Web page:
Caroline Wagstaff, CEO of the London Market Group, which represents the City’s specialist insurance sector, points out that London’s share of the global insurance market is “flat”, hovering around 8% in recent years. old times, the Financial Times reported.
The London insurance market, centered around Lloyd’s of London, faces challenges due to slow regulators and insufficient regulations, according to an industry estimate. The sector, known for insuring and resetting major and unconventional risks such as energy infrastructure and cyber threats, contributes almost a quarter of the City’s economic output.
One of the main concerns raised by Wagstaff is “one-size-fits-all” regulation that treats all insurance buyers equally, regardless of their complexity or complexity. This approach creates unnecessary administrative burdens, Ian Smith from Financial Times reported.
Another issue is the slow pace of regulatory approvals, which is a problem across the financial sector. Financial managers often fail to meet the statutory requirements for processing applications and approving key executives within companies.
Recognizing the need for change, the Financial Conduct Authority and the Bank of England’s Prudential Regulation Authority are set to receive new secondary objectives aimed at accelerating competition and economic growth.
The UK government has also started a consultation on the performance metrics and information that regulators should publish in relation to their new objectives.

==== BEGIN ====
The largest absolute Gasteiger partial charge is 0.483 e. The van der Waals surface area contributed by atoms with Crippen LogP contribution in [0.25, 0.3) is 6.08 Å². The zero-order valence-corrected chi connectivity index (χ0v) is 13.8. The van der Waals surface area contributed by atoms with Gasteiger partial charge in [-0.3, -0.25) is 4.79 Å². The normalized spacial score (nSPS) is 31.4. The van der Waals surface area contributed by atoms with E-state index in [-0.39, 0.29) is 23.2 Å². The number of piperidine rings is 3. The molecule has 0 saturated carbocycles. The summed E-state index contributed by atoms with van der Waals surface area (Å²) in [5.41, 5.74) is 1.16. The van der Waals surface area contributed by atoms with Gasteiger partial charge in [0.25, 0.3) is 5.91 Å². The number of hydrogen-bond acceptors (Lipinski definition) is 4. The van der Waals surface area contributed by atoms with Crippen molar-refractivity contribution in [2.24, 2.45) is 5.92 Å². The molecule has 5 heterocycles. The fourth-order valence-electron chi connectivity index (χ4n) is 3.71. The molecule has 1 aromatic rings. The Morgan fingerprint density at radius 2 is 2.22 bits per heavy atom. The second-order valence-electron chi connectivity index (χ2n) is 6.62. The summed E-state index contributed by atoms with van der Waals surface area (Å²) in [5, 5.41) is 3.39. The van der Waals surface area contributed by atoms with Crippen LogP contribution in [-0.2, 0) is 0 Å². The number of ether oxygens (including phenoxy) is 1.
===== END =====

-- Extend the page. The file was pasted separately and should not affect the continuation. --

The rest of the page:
The London Market Group urged regulators to provide a comparative analysis of the UK’s performance compared to other financial jurisdictions, including approval rates, application processing times, and rejection rates.
To address the slipping timetables, the group advocated for new metrics, such as assigning a case handler within five days of a new application. However, concerns remain that operational improvements may be too late for London to establish a strong presence in insurance-linked securities (ILS), a fast-growing segment of the industry. .
Wagstaff believes London’s attempt to challenge Singapore and Bermuda as an ILS hub has failed due to slow and cautious regulators. Singapore, in particular, attracted $700 million in investment that could have gone to London.
While efforts are being made to improve competition, one area that remains a concern is the development of regulatory frameworks for captive insurance companies. Some jurisdictions are leading in this area, creating favorable conditions for self-insured risks within a group of companies. The UK government has promised more work in this area.
Despite the challenges, the London insurance market is generally in good health due to rising insurance costs. Lloyd’s, in particular, expects premiums to rise from around £47 billion in 2022 to £56 billion this year.